What Are the Best Tips for Creating an Executive Home Office?

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  • Written By: Emily Pate
  • Edited By: E. E. Hubbard
  • Last Modified Date: 14 September 2019
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The best tips for creating an executive home office include choosing the right space, planning for your communication and technology needs, and designing an efficient and inviting room layout. A well-designed executive home office also accounts for what activities you need to perform there and how to incorporate your personal style and taste into the room. Planning well in advance in all of these areas ensures a proper fit and comfortable, highly-functional office.

Ideally, you should choose a space in your home separate from other daily activities. To get yourself into a professional frame of mind, an extra area that is quiet and designated specifically for work is a good tip since you'll likely be communicating often as an executive. Your personal circumstances also effect where to place the office. If you have children, for instance, you may not want to put the office space in the living room next to the play area, and if your executive duties require you to host visitors, a room completely devoted to that use is appropriate. An executive home office also should have plenty of sunlight, so choose a room with adequate natural light, if possible.


Researching potential providers for communication, internet, and Information Technology (IT) services is a good idea before making a commitment, as these areas are extremely important for someone managing employees, departments, or an entire company. You may need a multi-line telephone or feel that one land-line or a cellphone suffices. Reliable internet connection with a strong signal is typically important, especially since you may need to attend video conferences and communicate often through chat and email. Having an IT service means that, if something goes wrong with your computer or machinery, you have someone on call to address the issue promptly and efficiently, saving you both time and money.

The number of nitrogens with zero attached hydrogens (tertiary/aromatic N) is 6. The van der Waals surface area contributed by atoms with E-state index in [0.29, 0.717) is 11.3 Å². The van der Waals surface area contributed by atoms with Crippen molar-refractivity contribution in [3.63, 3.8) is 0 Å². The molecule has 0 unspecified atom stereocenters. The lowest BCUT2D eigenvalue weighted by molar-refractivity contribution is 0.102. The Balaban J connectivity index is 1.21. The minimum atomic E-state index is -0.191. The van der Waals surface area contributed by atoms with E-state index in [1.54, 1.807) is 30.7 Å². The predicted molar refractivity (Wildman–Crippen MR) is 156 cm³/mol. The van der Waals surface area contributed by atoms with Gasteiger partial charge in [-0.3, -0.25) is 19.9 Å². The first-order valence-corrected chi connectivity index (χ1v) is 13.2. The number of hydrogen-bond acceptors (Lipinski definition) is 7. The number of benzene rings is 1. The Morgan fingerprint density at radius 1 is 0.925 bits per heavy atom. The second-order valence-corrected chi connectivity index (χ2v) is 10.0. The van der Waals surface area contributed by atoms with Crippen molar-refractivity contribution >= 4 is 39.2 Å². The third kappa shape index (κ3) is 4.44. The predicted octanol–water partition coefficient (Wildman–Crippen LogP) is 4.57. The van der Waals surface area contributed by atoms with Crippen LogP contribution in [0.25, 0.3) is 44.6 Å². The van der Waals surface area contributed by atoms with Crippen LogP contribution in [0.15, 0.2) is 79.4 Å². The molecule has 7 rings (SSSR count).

Planning your executive home office arrangement allows you to use the room's layout and furniture arrangement to your advantage. The office should have clear pathways to the main work area and sitting areas if you'll host visitors. Setting computers near a window may mean harsh screen glare, unless you have an adequate pull-down shade or curtain panel. Also consider what furnishings and equipment that you will need, including an adequate desk and a quality, comfortable chair with back support. Check that the chair and desk are at a comfortable working height when you're seated, especially if you'll be in that spot for long hours. You should also assess your needs for computer peripherals like scanners and multi-functional or stand-alone printers and fax machines.

Another great tip is to assign each area of the office a function. For instance, the work center would include your computer or laptop and frequently-used supplies like pens and notepads. Your reference area should include literature and books you may need, while back-up supplies can live in a storage spot away from the main area.

In order to plan ahead, you may consider creating a look book for office decor, which would include possible furniture styles and colors based on your tastes. A traditional executive look with dark, fine woods and leather is a popular option, or you could consider a sleek, contemporary style with bold colors. Look through design magazines for color and material inspiration. Your executive home office furnishings could be then purchased from a retailer specializing in those products, or you can create an eclectic look by finding each piece at vintage boutiques or antique shops.



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